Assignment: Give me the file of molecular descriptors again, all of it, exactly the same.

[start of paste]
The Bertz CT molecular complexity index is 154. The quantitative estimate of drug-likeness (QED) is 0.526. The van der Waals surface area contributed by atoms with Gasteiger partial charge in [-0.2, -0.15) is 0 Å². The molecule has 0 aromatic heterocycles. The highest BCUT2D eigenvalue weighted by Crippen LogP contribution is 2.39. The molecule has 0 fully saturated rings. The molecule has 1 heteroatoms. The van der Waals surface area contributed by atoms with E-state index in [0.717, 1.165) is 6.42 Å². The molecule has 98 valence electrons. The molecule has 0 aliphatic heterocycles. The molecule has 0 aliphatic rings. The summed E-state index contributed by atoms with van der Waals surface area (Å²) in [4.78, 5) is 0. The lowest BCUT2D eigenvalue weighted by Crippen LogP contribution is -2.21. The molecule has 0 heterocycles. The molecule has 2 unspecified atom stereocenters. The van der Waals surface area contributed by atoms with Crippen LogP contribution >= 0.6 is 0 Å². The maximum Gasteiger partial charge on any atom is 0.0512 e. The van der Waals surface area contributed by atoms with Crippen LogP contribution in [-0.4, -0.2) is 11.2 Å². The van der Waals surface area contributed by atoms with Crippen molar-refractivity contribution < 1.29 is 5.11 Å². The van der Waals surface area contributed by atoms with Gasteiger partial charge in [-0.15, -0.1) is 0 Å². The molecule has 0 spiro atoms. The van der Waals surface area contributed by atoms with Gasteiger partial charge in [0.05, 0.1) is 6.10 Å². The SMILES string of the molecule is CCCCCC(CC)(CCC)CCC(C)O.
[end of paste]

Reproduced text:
The Bertz CT molecular complexity index is 154. The quantitative estimate of drug-likeness (QED) is 0.526. The van der Waals surface area contributed by atoms with Gasteiger partial charge in [-0.2, -0.15) is 0 Å². The molecule has 0 aromatic heterocycles. The highest BCUT2D eigenvalue weighted by Crippen LogP contribution is 2.39. The molecule has 0 fully saturated rings. The molecule has 1 heteroatoms. The van der Waals surface area contributed by atoms with E-state index in [0.717, 1.165) is 6.42 Å². The molecule has 98 valence electrons. The molecule has 0 aliphatic heterocycles. The molecule has 0 aliphatic rings. The summed E-state index contributed by atoms with van der Waals surface area (Å²) in [4.78, 5) is 0. The lowest BCUT2D eigenvalue weighted by Crippen LogP contribution is -2.21. The molecule has 0 heterocycles. The molecule has 2 unspecified atom stereocenters. The van der Waals surface area contributed by atoms with Crippen LogP contribution >= 0.6 is 0 Å². The maximum Gasteiger partial charge on any atom is 0.0512 e. The van der Waals surface area contributed by atoms with Crippen LogP contribution in [-0.4, -0.2) is 11.2 Å². The van der Waals surface area contributed by atoms with Crippen molar-refractivity contribution < 1.29 is 5.11 Å². The van der Waals surface area contributed by atoms with Gasteiger partial charge in [-0.15, -0.1) is 0 Å². The molecule has 0 spiro atoms. The van der Waals surface area contributed by atoms with Gasteiger partial charge in [0.05, 0.1) is 6.10 Å². The SMILES string of the molecule is CCCCCC(CC)(CCC)CCC(C)O.